Bridey Heing
Updated Feb 11, 2015 @ 5:42 pm

Valentine’s Day is HAPPENING, and it’s time to start making plans with bae. But real talk: The whole thing can be a bit overwhelming, with all the red hearts, pressure to be super romantic, and upcharged dinners. If a quiet night at home with a bowl of popcorn and a movie is more your speed, then you’ve come to the right place! Looking for a movie suggestion that manages to tell a love story without being over-the-top schmaltzy? We’ve got you covered!


Oliver (Ewan McGregor) is an artist struggling to get by after the death of his father, who came out of the closet after being diagnosed with terminal cancer. As he works through his grief in a series of touching flashbacks, he meets Anna (Melanie Laurent), a French actress he’s instantly drawn to despite his lingering worries about commitment. As if that weren’t enough to sway you, Oliver is helped through his questions about love and life by Cosmo, a talking terrier. The film is definitely quirky, but the style is fresh and the story is complex enough to feel more substantial than your standard rom-com.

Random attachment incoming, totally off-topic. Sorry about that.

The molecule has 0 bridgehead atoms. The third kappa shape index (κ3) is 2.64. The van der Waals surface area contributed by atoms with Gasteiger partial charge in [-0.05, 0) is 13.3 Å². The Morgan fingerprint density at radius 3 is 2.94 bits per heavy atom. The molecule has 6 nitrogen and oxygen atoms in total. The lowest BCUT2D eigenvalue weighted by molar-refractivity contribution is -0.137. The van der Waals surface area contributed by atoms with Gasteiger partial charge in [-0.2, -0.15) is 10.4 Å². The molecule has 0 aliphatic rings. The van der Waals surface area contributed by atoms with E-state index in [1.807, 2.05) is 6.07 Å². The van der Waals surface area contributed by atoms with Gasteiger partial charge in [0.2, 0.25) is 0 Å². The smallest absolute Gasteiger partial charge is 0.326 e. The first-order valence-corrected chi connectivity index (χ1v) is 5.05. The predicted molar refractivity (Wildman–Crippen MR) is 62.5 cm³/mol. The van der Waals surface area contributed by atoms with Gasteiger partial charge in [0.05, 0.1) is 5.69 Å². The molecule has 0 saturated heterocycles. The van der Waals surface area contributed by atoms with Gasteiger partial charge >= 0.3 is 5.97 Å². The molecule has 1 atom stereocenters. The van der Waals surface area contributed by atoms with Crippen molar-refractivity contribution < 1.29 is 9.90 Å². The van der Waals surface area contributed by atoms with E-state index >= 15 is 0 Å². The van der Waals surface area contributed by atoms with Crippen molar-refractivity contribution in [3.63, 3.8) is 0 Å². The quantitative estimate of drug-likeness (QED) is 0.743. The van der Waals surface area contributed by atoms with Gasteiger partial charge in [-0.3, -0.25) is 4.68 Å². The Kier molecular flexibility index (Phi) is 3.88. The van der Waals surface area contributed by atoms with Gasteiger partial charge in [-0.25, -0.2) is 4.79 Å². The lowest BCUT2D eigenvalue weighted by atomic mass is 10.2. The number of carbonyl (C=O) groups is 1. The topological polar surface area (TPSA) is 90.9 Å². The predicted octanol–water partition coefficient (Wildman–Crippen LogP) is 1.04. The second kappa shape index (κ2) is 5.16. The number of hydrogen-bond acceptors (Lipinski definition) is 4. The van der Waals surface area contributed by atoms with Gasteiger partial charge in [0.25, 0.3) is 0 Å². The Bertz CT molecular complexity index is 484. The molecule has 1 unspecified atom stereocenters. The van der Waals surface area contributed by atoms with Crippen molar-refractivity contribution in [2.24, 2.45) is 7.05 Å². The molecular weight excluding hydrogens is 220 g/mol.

Paris, Je T’aime

Paris is, of course, the city of love, and Paris, Je T’aime explores both the iconic city and the many meanings of the word “love.” In a series of short vignettes, each set in a different Parisian neighborhood, directors take on one micro-love story. Some are funny, some are heartbreaking, and one features some wisdom from the ghost of Oscar Wilde.

The Apartment

Jack Lemmon and Shirley MacLaine star in this 1960 film about a man who lets his bosses use his apartment to have affairs. Bud (Lemmon) doesn’t realize that one of the women being taken to his apartment is Fran (MacLaine), who just happens to have caught Bud’s eye. When Bud finds out about Fran’s affair with manager Mr. Sheldrake, he tries to help her by covering up the affair and later her attempted suicide. Directed by Billy Wilder, the plot may sound heavy, but MacLaine and Lemmon carry it off with their signature humor.

The Brothers Bloom